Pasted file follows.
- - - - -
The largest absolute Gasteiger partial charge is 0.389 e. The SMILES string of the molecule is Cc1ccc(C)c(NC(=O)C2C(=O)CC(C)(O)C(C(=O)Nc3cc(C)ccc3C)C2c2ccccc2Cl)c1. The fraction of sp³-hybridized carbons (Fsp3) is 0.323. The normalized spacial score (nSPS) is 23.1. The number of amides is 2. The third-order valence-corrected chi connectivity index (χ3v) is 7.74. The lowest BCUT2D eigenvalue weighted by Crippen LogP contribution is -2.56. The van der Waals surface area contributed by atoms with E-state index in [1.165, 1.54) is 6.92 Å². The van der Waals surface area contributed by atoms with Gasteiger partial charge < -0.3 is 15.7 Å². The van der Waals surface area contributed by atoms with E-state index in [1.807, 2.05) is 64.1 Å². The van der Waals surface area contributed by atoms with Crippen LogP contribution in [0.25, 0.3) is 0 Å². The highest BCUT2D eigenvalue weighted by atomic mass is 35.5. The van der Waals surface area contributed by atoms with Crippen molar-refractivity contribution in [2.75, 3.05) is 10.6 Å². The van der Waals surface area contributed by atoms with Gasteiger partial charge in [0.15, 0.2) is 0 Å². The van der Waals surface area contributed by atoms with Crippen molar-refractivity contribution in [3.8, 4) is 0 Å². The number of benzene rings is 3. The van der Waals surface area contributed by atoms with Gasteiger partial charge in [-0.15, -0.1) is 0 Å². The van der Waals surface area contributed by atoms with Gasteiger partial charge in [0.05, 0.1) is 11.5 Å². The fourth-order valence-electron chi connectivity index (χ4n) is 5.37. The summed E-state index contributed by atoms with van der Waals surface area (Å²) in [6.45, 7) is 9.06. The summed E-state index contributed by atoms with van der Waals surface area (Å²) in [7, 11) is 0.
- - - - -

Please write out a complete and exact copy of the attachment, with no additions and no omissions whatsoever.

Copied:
The largest absolute Gasteiger partial charge is 0.389 e. The SMILES string of the molecule is Cc1ccc(C)c(NC(=O)C2C(=O)CC(C)(O)C(C(=O)Nc3cc(C)ccc3C)C2c2ccccc2Cl)c1. The fraction of sp³-hybridized carbons (Fsp3) is 0.323. The normalized spacial score (nSPS) is 23.1. The number of amides is 2. The third-order valence-corrected chi connectivity index (χ3v) is 7.74. The lowest BCUT2D eigenvalue weighted by Crippen LogP contribution is -2.56. The van der Waals surface area contributed by atoms with E-state index in [1.165, 1.54) is 6.92 Å². The van der Waals surface area contributed by atoms with Gasteiger partial charge < -0.3 is 15.7 Å². The van der Waals surface area contributed by atoms with E-state index in [1.807, 2.05) is 64.1 Å². The van der Waals surface area contributed by atoms with Crippen LogP contribution in [0.25, 0.3) is 0 Å². The highest BCUT2D eigenvalue weighted by atomic mass is 35.5. The van der Waals surface area contributed by atoms with Crippen molar-refractivity contribution in [2.75, 3.05) is 10.6 Å². The van der Waals surface area contributed by atoms with Gasteiger partial charge in [0.15, 0.2) is 0 Å². The van der Waals surface area contributed by atoms with Crippen molar-refractivity contribution in [3.8, 4) is 0 Å². The number of benzene rings is 3. The van der Waals surface area contributed by atoms with Gasteiger partial charge in [-0.15, -0.1) is 0 Å². The van der Waals surface area contributed by atoms with Gasteiger partial charge in [0.05, 0.1) is 11.5 Å². The fourth-order valence-electron chi connectivity index (χ4n) is 5.37. The summed E-state index contributed by atoms with van der Waals surface area (Å²) in [6.45, 7) is 9.06. The summed E-state index contributed by atoms with van der Waals surface area (Å²) in [7, 11) is 0.